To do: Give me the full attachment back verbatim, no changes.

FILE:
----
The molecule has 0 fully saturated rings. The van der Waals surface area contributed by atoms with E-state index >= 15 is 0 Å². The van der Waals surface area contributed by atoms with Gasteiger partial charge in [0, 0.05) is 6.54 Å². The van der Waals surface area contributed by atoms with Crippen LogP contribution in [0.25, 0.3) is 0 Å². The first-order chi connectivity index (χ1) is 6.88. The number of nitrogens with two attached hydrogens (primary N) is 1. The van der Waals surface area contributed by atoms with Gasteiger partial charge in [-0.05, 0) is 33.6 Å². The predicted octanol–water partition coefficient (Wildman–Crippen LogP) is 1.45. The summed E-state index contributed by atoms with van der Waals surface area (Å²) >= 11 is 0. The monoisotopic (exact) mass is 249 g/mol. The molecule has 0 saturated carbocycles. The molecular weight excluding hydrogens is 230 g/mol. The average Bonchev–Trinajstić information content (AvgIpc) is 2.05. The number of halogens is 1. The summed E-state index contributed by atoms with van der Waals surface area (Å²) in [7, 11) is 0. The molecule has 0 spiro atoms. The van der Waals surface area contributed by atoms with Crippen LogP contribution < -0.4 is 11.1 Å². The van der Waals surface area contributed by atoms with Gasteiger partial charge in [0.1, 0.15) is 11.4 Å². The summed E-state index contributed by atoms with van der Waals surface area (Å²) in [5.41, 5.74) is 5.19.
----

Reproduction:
The molecule has 0 fully saturated rings. The van der Waals surface area contributed by atoms with E-state index >= 15 is 0 Å². The van der Waals surface area contributed by atoms with Gasteiger partial charge in [0, 0.05) is 6.54 Å². The van der Waals surface area contributed by atoms with Crippen LogP contribution in [0.25, 0.3) is 0 Å². The first-order chi connectivity index (χ1) is 6.88. The number of nitrogens with two attached hydrogens (primary N) is 1. The van der Waals surface area contributed by atoms with Gasteiger partial charge in [-0.05, 0) is 33.6 Å². The predicted octanol–water partition coefficient (Wildman–Crippen LogP) is 1.45. The summed E-state index contributed by atoms with van der Waals surface area (Å²) >= 11 is 0. The monoisotopic (exact) mass is 249 g/mol. The molecule has 0 saturated carbocycles. The molecular weight excluding hydrogens is 230 g/mol. The average Bonchev–Trinajstić information content (AvgIpc) is 2.05. The number of halogens is 1. The summed E-state index contributed by atoms with van der Waals surface area (Å²) in [7, 11) is 0. The molecule has 0 spiro atoms. The van der Waals surface area contributed by atoms with Crippen LogP contribution < -0.4 is 11.1 Å². The van der Waals surface area contributed by atoms with Gasteiger partial charge in [0.1, 0.15) is 11.4 Å². The summed E-state index contributed by atoms with van der Waals surface area (Å²) in [5.41, 5.74) is 5.19.